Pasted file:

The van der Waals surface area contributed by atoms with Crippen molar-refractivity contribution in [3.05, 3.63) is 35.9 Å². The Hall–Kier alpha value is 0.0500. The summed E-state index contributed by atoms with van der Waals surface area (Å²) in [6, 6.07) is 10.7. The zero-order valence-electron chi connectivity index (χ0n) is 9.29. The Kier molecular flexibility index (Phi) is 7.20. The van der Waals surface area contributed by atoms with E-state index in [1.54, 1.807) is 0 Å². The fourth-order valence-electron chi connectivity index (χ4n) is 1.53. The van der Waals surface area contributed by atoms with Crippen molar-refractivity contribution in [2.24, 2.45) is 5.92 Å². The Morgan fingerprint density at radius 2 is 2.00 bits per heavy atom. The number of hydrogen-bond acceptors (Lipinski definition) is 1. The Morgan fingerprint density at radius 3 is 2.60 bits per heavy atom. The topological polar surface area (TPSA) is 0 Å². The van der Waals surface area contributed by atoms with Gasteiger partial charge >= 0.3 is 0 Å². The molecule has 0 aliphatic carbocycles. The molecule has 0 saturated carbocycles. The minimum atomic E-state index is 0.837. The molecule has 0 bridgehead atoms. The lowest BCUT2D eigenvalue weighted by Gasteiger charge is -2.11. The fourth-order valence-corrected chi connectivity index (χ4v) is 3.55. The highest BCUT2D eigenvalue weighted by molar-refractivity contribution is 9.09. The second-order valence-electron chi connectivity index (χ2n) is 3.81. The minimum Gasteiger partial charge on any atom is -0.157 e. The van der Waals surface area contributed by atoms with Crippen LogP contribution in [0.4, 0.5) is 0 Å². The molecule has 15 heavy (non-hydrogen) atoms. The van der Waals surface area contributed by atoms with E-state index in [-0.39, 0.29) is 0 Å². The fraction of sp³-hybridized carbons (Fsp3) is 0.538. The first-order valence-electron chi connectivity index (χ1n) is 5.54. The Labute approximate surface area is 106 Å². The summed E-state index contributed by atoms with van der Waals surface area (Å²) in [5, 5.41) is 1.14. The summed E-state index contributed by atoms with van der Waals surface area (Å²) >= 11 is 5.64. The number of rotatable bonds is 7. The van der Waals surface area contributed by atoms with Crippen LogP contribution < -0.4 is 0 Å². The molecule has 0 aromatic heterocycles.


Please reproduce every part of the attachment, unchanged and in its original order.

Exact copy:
The van der Waals surface area contributed by atoms with Crippen molar-refractivity contribution in [3.05, 3.63) is 35.9 Å². The Hall–Kier alpha value is 0.0500. The summed E-state index contributed by atoms with van der Waals surface area (Å²) in [6, 6.07) is 10.7. The zero-order valence-electron chi connectivity index (χ0n) is 9.29. The Kier molecular flexibility index (Phi) is 7.20. The van der Waals surface area contributed by atoms with E-state index in [1.54, 1.807) is 0 Å². The fourth-order valence-electron chi connectivity index (χ4n) is 1.53. The van der Waals surface area contributed by atoms with Crippen molar-refractivity contribution in [2.24, 2.45) is 5.92 Å². The Morgan fingerprint density at radius 2 is 2.00 bits per heavy atom. The number of hydrogen-bond acceptors (Lipinski definition) is 1. The Morgan fingerprint density at radius 3 is 2.60 bits per heavy atom. The topological polar surface area (TPSA) is 0 Å². The van der Waals surface area contributed by atoms with Gasteiger partial charge >= 0.3 is 0 Å². The molecule has 0 aliphatic carbocycles. The molecule has 0 saturated carbocycles. The minimum atomic E-state index is 0.837. The molecule has 0 bridgehead atoms. The lowest BCUT2D eigenvalue weighted by Gasteiger charge is -2.11. The fourth-order valence-corrected chi connectivity index (χ4v) is 3.55. The highest BCUT2D eigenvalue weighted by molar-refractivity contribution is 9.09. The second-order valence-electron chi connectivity index (χ2n) is 3.81. The minimum Gasteiger partial charge on any atom is -0.157 e. The van der Waals surface area contributed by atoms with Crippen LogP contribution in [0.4, 0.5) is 0 Å². The molecule has 15 heavy (non-hydrogen) atoms. The van der Waals surface area contributed by atoms with E-state index in [-0.39, 0.29) is 0 Å². The fraction of sp³-hybridized carbons (Fsp3) is 0.538. The first-order valence-electron chi connectivity index (χ1n) is 5.54. The Labute approximate surface area is 106 Å². The summed E-state index contributed by atoms with van der Waals surface area (Å²) in [5, 5.41) is 1.14. The summed E-state index contributed by atoms with van der Waals surface area (Å²) >= 11 is 5.64. The number of rotatable bonds is 7. The van der Waals surface area contributed by atoms with Crippen LogP contribution < -0.4 is 0 Å². The molecule has 0 aromatic heterocycles.